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Parents shed light on suburban DuPage County heroin epidemic

September 24, 2013 8:46:17 PM PDT
A retired cop is on a mission to save lives following his own son's death from a heroin overdose.

It's not guns, knives or even car crashes that are the most common killers in DuPage County-- it's drugs. More people died from overdose in DuPage County last year than were killed in traffic accidents.

John Roberts joined other families in Elmhurst who hope their experiences will help raise awareness and help fight drugs.

"Those words are burned into my brain, 'Mr. Roberts, I don't think Billy is breathing,'" said John Roberts, whose son died from a heroin overdose.

Four years ago this month, John Roberts lost his son Billy. He was a cop, yet powerless to stop heroin's grip.

"I often refer to it as the epidemic no one is talking about," said Roberts.

On Tuesday night, people heard firsthand the ease with which young people in the collar counties can find heroin. A high can come as cheap as $10. The first time can kill you.

"We've had 72 deaths in the past 20 months, that's an astonishing number," said Robert Berlin, DuPage County State's Attorney.

Experts encourage parents to look for indicators of heroin use, including a sudden change in appearance, recklessness with little fear of consequences, and a runny nose, needle marks or lack of motivation.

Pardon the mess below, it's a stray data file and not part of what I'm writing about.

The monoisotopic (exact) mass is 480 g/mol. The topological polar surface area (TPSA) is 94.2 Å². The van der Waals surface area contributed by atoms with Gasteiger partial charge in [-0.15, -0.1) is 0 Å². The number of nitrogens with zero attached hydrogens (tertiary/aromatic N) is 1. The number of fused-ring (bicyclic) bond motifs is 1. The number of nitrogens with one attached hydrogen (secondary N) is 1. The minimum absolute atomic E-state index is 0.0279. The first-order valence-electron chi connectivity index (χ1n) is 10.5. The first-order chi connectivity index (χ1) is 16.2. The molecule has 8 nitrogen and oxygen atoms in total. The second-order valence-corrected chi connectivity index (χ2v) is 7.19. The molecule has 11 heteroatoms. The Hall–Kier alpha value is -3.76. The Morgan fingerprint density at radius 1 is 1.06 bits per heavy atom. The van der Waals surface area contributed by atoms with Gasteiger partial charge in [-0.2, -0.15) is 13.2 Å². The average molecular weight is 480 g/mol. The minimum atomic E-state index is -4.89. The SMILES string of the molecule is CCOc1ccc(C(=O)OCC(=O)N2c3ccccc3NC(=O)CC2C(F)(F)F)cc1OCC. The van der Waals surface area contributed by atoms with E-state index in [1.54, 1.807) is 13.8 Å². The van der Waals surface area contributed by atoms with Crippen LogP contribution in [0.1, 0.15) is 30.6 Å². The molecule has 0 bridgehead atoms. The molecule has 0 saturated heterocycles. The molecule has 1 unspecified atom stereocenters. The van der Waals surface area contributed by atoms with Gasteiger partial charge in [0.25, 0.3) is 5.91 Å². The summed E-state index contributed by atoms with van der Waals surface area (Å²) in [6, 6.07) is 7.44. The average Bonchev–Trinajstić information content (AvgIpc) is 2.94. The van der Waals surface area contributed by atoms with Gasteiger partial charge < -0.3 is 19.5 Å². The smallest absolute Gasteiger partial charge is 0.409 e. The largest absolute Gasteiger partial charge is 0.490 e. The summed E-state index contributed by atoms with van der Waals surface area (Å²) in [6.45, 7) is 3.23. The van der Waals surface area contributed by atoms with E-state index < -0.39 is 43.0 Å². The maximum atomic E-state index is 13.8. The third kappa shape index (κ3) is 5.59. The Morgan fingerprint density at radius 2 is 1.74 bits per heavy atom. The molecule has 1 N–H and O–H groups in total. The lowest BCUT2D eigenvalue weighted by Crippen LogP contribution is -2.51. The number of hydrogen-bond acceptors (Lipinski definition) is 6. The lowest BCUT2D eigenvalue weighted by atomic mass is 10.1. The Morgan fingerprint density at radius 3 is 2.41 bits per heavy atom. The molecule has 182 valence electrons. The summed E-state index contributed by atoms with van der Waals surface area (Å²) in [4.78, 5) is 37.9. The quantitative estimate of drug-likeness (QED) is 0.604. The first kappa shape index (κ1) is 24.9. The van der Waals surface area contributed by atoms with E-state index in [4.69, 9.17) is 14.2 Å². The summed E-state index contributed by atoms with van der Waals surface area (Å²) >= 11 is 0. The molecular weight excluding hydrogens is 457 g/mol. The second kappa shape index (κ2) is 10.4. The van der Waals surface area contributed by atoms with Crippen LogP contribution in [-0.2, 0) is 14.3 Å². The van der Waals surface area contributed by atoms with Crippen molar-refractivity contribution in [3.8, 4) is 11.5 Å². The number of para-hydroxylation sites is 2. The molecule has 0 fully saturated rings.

"He hated what it took from him," said Felicia Miceli, whose son died from a heroin overdose.

Felicia Miceli's son Louie died two years ago. The Medinah mom says it was nearly nine months after her Louie started using that they caught on.

"He was really good at hiding it. A very popular kid, had a job. It's not until the disease progresses that those warning signs became evident," said Miceli.

Police and prosecutors refer to the Eisenhower Expressway as the "Heroin Highway." They say many in the suburbs are able to drive easily and affordably to the West Side of Chicago, buy their drugs, and then bring them back to the suburbs.


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